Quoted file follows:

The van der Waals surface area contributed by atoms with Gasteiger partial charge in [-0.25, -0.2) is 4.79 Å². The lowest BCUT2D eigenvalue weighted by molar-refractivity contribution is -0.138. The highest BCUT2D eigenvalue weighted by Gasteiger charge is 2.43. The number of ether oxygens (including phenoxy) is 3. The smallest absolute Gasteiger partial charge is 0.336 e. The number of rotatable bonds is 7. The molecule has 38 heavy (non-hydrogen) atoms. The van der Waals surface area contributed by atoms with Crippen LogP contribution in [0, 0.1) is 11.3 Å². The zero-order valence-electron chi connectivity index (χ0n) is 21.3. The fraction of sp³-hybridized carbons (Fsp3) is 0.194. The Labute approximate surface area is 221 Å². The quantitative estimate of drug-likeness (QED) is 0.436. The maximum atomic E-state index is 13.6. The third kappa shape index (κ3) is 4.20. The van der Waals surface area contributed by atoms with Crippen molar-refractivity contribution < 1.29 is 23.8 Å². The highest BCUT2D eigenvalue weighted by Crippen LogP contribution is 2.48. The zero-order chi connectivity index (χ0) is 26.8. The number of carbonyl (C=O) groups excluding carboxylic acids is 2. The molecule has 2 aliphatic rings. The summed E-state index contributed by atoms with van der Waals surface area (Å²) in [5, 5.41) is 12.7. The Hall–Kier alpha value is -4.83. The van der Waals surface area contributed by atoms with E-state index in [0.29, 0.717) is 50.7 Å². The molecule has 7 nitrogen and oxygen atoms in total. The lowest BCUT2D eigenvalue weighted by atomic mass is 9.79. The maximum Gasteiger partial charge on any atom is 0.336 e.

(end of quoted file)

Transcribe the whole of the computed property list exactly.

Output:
The van der Waals surface area contributed by atoms with Gasteiger partial charge in [-0.25, -0.2) is 4.79 Å². The lowest BCUT2D eigenvalue weighted by molar-refractivity contribution is -0.138. The highest BCUT2D eigenvalue weighted by Gasteiger charge is 2.43. The number of ether oxygens (including phenoxy) is 3. The smallest absolute Gasteiger partial charge is 0.336 e. The number of rotatable bonds is 7. The molecule has 38 heavy (non-hydrogen) atoms. The van der Waals surface area contributed by atoms with Crippen LogP contribution in [0, 0.1) is 11.3 Å². The zero-order valence-electron chi connectivity index (χ0n) is 21.3. The fraction of sp³-hybridized carbons (Fsp3) is 0.194. The Labute approximate surface area is 221 Å². The quantitative estimate of drug-likeness (QED) is 0.436. The maximum atomic E-state index is 13.6. The third kappa shape index (κ3) is 4.20. The van der Waals surface area contributed by atoms with Crippen molar-refractivity contribution < 1.29 is 23.8 Å². The highest BCUT2D eigenvalue weighted by Crippen LogP contribution is 2.48. The zero-order chi connectivity index (χ0) is 26.8. The number of carbonyl (C=O) groups excluding carboxylic acids is 2. The molecule has 2 aliphatic rings. The summed E-state index contributed by atoms with van der Waals surface area (Å²) in [5, 5.41) is 12.7. The Hall–Kier alpha value is -4.83. The van der Waals surface area contributed by atoms with E-state index in [0.29, 0.717) is 50.7 Å². The molecule has 7 nitrogen and oxygen atoms in total. The lowest BCUT2D eigenvalue weighted by atomic mass is 9.79. The maximum Gasteiger partial charge on any atom is 0.336 e.